The challenge is . . . to devise a solution that responds to concerns in western Canada, is fair to different groups and regions, and is not too disruptive for voters or election workers. We believe this can be achieved if we recognize that the basic problem is ensuring that voters in western Canada do not know who will form the government before the polls close there.  This means guarding against premature release of election results from Ontario and Quebec, whose 174 constituencies constitute more than half the seats in the House of Commons. We have concluded that the release of some election results before polls close in the West — specifically, results from the 32 seats in Atlantic Canada — would not constitute a major problem so long as other results from eastern Canada were not available until after the polls closed in the West.

 

The time difference between the eastern and Pacific time zones is three hours, and it takes about half an hour for poll workers to begin to report results once voting ends. . . . [Emphasis added; vol. 2, at p. 85.]

 

88                               In 1996, in response to this recommendation, Parliament  adopted a system of staggered voting hours (An Act to amend the Canada Elections Act, the Parliament of Canada Act  and the Referendum Act, S.C. 1996, c. 35, s. 44.1).  They are a slight variation on the actual staggered hours recommended by the Lortie Commission, and are now set out in s. 128  of the Canada Elections Act, S.C. 2000, c. 9 :

 

128. (1) The voting hours on polling day are

 

(a)     from 8:30 a.m. to 8:30 p.m., if the electoral district is in the Newfoundland, Atlantic or Central time zone;

 

(b)     from 9:30 a.m. to 9:30 p.m., if the electoral district is in the Eastern time zone;

 

(c)      from 7:30 a.m. to 7:30 p.m., if the electoral district is in the Mountain time zone; and

 

(d)     from 7:00 a.m. to 7:00 p.m., if the electoral district is in the Pacific time zone.

 

89                             The ban on the publication of election results formerly contained in s. 107 of the Dominion Elections Act was, however, retained.  It is currently found in s. 329  of the Canada Elections Act  and states:

 

329.  No person shall transmit the result or purported result of the vote in an electoral district to the public in another electoral district before the close of all of the polling stations in that other electoral district.

 


Allowing for the half hour minimum that the Lortie Commission identified as being the length of time it takes poll workers to begin to report results once voting ends, the combination of the staggered hours and the ban in s. 329  results in a one to two and a half hour blackout of election results from the 32 ridings in the Atlantic region in Quebec to Alberta, and a two and a half to three hour blackout of Atlantic results in the Pacific time zone. There is no dispute that the only results that would be known to voters outside Atlantic Canada if there were no ban would be from these 32 ridings.  There are at present 308 federal ridings in Canada.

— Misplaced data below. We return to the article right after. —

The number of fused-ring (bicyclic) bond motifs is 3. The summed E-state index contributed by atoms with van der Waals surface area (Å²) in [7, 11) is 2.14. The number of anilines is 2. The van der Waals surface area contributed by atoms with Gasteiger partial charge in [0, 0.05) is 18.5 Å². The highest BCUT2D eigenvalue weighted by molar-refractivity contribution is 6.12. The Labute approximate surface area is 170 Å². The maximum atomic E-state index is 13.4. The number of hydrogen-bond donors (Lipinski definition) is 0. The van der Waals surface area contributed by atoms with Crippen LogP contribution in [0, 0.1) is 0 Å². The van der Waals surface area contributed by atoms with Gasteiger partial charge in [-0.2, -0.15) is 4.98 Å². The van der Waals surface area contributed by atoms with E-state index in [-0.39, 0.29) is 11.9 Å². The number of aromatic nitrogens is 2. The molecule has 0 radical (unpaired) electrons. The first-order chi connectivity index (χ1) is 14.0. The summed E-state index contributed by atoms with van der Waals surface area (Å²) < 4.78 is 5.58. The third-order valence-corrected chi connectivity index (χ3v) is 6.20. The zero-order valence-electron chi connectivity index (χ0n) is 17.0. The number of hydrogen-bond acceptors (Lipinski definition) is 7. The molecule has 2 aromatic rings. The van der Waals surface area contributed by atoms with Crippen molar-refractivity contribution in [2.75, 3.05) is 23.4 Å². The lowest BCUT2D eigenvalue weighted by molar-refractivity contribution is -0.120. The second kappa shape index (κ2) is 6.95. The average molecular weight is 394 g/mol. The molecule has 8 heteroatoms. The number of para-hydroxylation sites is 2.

90                             On October 27, 2000, Paul Charles Bryan publicized his intention to post the federal election results from electoral districts in Atlantic Canada on his website before all the polls closed in Western Canada.  In response, the Commissioner of Canada Elections sent him a letter, dated November 21, 2000, warning him that his intended conduct was contrary to s. 329  of the Canada Elections Act .

 

91                             Despite this warning, on November 27, 2000, the night of the federal election, Mr. Bryan posted the Atlantic election results on his website notwithstanding that the polls were still open in parts of Western Canada.  He was charged with  contravening s. 329  of the Canada Elections Act  and argued, at trial, that the ban in s. 329  infringed s. 2 (b) of the Charter .

 


92                             Smith Prov. Ct. J. upheld the ban ((2003), 104 C.R.R. (2d) 364, 2003 BCPC 39).  He concluded that it was justified under s.  1  of the Charter , based particularly on the evidence of Professor Robert Hugh MacDermid, a York University political science professor.  Professor MacDermid explained that according to American studies, knowing the election results from the rest of the country, especially when this knowledge is combined with a media prediction of the election’s outcome, can have an impact on voter behaviour, including lower voter turnout and strategic voting.  Smith Prov. Ct. J. concluded that early disclosure of Eastern election results could have an adverse impact on voter behaviour in the rest of Canada, stating:

 

Common sense tells me there could be undesirable consequences from the early disclosure of results, particularly if they show an unexpected sweep for a particular party.  Individuals could decide not to vote because their favoured party is either secure or in a hopeless position.  Voters who had not intended to vote might change their minds and cast a ballot.  People are entitled to vote strategically.  Strategic voting means a supporter of Party A actually votes for Party B in the hope of preventing the election of the candidate for Party C.  Knowing eastern results prior to the closure of local polls would give the voter information . . . which was not available to other citizens.  The Crown uses the term information imbalance to describe the whole situation of some voters having more information than others.  That description seems reasonably accurate.  [para. 9]